04-16-09  11:12pm

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badandy400 (103) I have had several drives poop on me, no surprise there though. I was able to recover the data however.

Usually the drives where having the file system screwed up and I was able to recover them but never able to reformat and reuse.

Just last week I had a 1.5 TB have an identity crisis. It believed it was a 500 GB no matter how I looked at it and no matter which computer I had it in. Fortunately I was able to fix that on up as well.

So all in all I have had no major losses in some time now which is very surprising. I did lose stuff frequently back in the day before I had my own computer to stuff with porn.

04-17-09  12:36am

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TalonIcefire (6) REPLY TO #2 - Drooler :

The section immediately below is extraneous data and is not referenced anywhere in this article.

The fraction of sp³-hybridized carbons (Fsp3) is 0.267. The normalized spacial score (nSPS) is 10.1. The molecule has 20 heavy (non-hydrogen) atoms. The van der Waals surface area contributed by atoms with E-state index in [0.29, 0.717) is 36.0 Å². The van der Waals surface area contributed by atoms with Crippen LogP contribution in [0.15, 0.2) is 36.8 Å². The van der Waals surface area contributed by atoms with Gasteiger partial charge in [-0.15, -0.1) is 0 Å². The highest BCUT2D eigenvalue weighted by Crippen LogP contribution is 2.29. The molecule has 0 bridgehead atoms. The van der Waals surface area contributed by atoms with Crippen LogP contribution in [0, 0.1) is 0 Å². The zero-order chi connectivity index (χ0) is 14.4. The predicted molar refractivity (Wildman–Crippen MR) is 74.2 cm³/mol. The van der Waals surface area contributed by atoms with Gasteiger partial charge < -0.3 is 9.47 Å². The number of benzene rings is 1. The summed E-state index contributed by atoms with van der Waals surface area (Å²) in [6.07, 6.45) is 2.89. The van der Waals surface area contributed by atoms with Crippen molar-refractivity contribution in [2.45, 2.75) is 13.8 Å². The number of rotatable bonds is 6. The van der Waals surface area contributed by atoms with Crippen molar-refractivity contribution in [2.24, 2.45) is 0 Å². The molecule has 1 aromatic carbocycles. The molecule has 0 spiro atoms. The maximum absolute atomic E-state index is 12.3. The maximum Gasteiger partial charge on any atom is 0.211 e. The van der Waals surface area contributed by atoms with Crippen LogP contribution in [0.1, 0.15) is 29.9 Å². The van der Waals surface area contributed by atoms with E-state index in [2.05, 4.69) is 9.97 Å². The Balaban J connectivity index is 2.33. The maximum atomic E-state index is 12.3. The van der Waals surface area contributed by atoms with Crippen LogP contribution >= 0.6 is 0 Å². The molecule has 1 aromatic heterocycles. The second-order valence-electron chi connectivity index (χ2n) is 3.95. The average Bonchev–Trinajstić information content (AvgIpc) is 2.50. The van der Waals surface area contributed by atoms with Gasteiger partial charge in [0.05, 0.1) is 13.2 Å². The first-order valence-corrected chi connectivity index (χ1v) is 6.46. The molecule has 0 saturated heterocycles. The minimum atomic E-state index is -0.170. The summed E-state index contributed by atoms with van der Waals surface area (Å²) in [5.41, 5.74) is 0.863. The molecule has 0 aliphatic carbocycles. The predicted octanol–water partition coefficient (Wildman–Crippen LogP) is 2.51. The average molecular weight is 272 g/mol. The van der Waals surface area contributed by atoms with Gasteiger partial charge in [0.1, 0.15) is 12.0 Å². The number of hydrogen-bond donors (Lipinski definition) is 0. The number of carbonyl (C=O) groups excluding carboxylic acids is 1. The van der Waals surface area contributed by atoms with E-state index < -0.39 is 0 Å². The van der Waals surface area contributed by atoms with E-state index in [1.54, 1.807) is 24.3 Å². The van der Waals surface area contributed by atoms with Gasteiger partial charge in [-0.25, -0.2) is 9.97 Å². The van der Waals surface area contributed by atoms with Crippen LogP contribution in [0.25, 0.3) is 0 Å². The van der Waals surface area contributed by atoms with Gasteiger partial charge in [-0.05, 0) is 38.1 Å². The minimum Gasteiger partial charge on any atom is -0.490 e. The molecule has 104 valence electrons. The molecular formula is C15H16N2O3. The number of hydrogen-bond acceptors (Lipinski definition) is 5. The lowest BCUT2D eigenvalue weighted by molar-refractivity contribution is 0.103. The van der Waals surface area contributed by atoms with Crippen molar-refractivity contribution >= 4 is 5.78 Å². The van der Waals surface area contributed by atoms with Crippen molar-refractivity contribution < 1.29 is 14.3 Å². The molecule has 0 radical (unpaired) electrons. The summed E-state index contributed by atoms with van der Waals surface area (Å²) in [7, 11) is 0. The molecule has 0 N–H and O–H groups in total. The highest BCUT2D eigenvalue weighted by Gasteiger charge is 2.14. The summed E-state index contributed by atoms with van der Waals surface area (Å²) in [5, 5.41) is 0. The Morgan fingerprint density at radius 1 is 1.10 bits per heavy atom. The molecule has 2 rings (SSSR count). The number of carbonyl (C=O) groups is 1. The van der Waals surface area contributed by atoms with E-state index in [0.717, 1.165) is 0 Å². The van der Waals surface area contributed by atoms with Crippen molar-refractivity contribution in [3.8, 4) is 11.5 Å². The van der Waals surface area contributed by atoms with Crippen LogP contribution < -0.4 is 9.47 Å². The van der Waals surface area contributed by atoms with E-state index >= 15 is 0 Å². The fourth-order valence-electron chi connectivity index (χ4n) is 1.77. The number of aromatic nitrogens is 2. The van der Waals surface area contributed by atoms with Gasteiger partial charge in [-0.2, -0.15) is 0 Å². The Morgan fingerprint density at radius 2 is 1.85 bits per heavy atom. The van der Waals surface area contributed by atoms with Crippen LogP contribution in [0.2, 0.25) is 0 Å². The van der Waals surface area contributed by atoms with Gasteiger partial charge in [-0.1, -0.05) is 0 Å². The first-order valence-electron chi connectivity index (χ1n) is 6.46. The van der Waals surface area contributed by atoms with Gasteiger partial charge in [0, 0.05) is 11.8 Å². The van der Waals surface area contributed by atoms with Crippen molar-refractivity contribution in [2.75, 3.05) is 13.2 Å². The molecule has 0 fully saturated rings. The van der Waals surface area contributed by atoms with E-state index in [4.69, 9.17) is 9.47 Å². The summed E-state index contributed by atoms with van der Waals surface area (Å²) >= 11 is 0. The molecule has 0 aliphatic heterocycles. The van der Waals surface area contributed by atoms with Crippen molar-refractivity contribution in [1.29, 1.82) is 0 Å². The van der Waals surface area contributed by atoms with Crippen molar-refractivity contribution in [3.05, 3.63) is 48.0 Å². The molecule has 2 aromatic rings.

Drooler, I've had everything go wrong that you've listed to include the McFuckafee mess. Coincidentally, I no longer use that program. Now I reformat every drive be they internal or external before storing data. I use an internal drive for all downloads, scrub them, sanitize them, and then transfer them to whatever external I've got them designated for as well as backed up DVD discs. If it's all the same, I'd prefer to hold off on the next unforeseeable "surprise."
04-17-09  03:37am

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TalonIcefire (6) REPLY TO #15 - GCode :

GCode, errors can take place in both external and internal drives. Screw-upís can be from registry, viral, heat, weather, power surge, or any number of reasons to be honest. I had a newly installed, brand fracking new internal drive (before my first external purchase) installed. It was NTSF formatted. The third day of use, it failed. I lost over 300 GB of data.
04-17-09  03:46am

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asmith12 (124) REPLY TO #12 - Monahan :

> NTSF was the only formatting a PC user should ever use.